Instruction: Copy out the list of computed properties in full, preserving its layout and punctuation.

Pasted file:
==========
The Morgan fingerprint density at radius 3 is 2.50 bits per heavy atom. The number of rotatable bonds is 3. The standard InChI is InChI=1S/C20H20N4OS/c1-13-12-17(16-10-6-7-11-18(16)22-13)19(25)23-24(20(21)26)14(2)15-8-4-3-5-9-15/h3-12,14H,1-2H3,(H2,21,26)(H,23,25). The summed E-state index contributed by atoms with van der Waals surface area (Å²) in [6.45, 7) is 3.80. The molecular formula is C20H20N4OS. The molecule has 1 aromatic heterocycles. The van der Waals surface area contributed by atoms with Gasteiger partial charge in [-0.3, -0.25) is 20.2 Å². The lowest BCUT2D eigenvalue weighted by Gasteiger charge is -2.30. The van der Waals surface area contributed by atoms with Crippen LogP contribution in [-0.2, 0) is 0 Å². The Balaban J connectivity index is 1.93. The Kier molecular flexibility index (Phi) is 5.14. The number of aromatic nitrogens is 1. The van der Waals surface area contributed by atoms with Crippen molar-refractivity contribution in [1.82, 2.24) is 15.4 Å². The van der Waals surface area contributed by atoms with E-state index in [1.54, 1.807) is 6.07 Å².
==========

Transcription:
The Morgan fingerprint density at radius 3 is 2.50 bits per heavy atom. The number of rotatable bonds is 3. The standard InChI is InChI=1S/C20H20N4OS/c1-13-12-17(16-10-6-7-11-18(16)22-13)19(25)23-24(20(21)26)14(2)15-8-4-3-5-9-15/h3-12,14H,1-2H3,(H2,21,26)(H,23,25). The summed E-state index contributed by atoms with van der Waals surface area (Å²) in [6.45, 7) is 3.80. The molecular formula is C20H20N4OS. The molecule has 1 aromatic heterocycles. The van der Waals surface area contributed by atoms with Gasteiger partial charge in [-0.3, -0.25) is 20.2 Å². The lowest BCUT2D eigenvalue weighted by Gasteiger charge is -2.30. The van der Waals surface area contributed by atoms with Crippen LogP contribution in [-0.2, 0) is 0 Å². The Balaban J connectivity index is 1.93. The Kier molecular flexibility index (Phi) is 5.14. The number of aromatic nitrogens is 1. The van der Waals surface area contributed by atoms with Crippen molar-refractivity contribution in [1.82, 2.24) is 15.4 Å². The van der Waals surface area contributed by atoms with E-state index in [1.54, 1.807) is 6.07 Å².